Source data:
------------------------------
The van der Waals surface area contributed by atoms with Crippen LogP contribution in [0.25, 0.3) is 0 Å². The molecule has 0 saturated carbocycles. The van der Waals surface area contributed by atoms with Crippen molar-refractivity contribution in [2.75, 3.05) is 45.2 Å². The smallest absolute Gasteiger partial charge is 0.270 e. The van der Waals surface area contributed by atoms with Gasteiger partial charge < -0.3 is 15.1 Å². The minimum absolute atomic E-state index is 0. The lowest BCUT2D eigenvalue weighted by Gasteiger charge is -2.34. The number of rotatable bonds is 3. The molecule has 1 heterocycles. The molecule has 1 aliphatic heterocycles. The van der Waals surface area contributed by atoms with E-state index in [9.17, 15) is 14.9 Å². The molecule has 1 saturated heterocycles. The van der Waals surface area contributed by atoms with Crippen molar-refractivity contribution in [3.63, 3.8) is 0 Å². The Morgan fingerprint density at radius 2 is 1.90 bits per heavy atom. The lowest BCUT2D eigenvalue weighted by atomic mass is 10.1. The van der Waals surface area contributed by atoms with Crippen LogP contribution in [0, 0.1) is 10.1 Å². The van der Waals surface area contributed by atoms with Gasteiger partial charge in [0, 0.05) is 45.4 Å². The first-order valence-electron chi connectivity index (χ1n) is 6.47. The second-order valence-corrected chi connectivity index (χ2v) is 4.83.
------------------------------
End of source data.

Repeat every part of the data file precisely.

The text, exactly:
The van der Waals surface area contributed by atoms with Crippen LogP contribution in [0.25, 0.3) is 0 Å². The molecule has 0 saturated carbocycles. The van der Waals surface area contributed by atoms with Crippen molar-refractivity contribution in [2.75, 3.05) is 45.2 Å². The smallest absolute Gasteiger partial charge is 0.270 e. The van der Waals surface area contributed by atoms with Gasteiger partial charge < -0.3 is 15.1 Å². The minimum absolute atomic E-state index is 0. The lowest BCUT2D eigenvalue weighted by Gasteiger charge is -2.34. The number of rotatable bonds is 3. The molecule has 1 heterocycles. The molecule has 1 aliphatic heterocycles. The van der Waals surface area contributed by atoms with E-state index in [9.17, 15) is 14.9 Å². The molecule has 1 saturated heterocycles. The van der Waals surface area contributed by atoms with Crippen molar-refractivity contribution in [3.63, 3.8) is 0 Å². The Morgan fingerprint density at radius 2 is 1.90 bits per heavy atom. The lowest BCUT2D eigenvalue weighted by atomic mass is 10.1. The van der Waals surface area contributed by atoms with Crippen LogP contribution in [0, 0.1) is 10.1 Å². The van der Waals surface area contributed by atoms with Gasteiger partial charge in [0, 0.05) is 45.4 Å². The first-order valence-electron chi connectivity index (χ1n) is 6.47. The second-order valence-corrected chi connectivity index (χ2v) is 4.83.